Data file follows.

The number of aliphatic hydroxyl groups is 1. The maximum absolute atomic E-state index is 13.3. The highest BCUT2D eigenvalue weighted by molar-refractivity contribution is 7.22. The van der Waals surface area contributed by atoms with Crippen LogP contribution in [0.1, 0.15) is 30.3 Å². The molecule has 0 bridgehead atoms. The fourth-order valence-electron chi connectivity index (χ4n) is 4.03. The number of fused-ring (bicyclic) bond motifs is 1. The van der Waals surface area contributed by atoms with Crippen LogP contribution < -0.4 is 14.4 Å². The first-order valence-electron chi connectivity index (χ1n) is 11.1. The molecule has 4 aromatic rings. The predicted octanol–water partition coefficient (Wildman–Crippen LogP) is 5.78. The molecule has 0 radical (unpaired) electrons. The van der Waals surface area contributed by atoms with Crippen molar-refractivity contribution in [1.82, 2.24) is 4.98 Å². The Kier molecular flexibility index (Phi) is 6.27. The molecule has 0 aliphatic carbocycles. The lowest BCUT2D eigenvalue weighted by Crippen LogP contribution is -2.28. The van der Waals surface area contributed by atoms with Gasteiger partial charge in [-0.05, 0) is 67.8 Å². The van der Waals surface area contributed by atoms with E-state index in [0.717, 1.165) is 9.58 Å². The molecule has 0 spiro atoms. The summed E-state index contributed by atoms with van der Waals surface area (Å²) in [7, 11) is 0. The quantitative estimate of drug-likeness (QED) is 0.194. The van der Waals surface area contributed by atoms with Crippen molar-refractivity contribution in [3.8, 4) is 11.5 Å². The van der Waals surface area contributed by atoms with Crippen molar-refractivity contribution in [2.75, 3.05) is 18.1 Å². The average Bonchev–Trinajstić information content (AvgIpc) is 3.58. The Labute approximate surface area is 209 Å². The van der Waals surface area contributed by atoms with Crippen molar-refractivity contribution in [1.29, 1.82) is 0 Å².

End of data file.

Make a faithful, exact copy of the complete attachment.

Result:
The number of aliphatic hydroxyl groups is 1. The maximum absolute atomic E-state index is 13.3. The highest BCUT2D eigenvalue weighted by molar-refractivity contribution is 7.22. The van der Waals surface area contributed by atoms with Crippen LogP contribution in [0.1, 0.15) is 30.3 Å². The molecule has 0 bridgehead atoms. The fourth-order valence-electron chi connectivity index (χ4n) is 4.03. The number of fused-ring (bicyclic) bond motifs is 1. The van der Waals surface area contributed by atoms with Crippen LogP contribution < -0.4 is 14.4 Å². The first-order valence-electron chi connectivity index (χ1n) is 11.1. The molecule has 4 aromatic rings. The predicted octanol–water partition coefficient (Wildman–Crippen LogP) is 5.78. The molecule has 0 radical (unpaired) electrons. The van der Waals surface area contributed by atoms with Crippen molar-refractivity contribution in [1.82, 2.24) is 4.98 Å². The Kier molecular flexibility index (Phi) is 6.27. The molecule has 0 aliphatic carbocycles. The lowest BCUT2D eigenvalue weighted by Crippen LogP contribution is -2.28. The van der Waals surface area contributed by atoms with Gasteiger partial charge in [-0.05, 0) is 67.8 Å². The van der Waals surface area contributed by atoms with E-state index in [0.717, 1.165) is 9.58 Å². The molecule has 0 spiro atoms. The summed E-state index contributed by atoms with van der Waals surface area (Å²) in [7, 11) is 0. The quantitative estimate of drug-likeness (QED) is 0.194. The van der Waals surface area contributed by atoms with Crippen molar-refractivity contribution in [3.8, 4) is 11.5 Å². The van der Waals surface area contributed by atoms with Crippen molar-refractivity contribution in [2.75, 3.05) is 18.1 Å². The average Bonchev–Trinajstić information content (AvgIpc) is 3.58. The Labute approximate surface area is 209 Å². The van der Waals surface area contributed by atoms with Crippen molar-refractivity contribution in [1.29, 1.82) is 0 Å².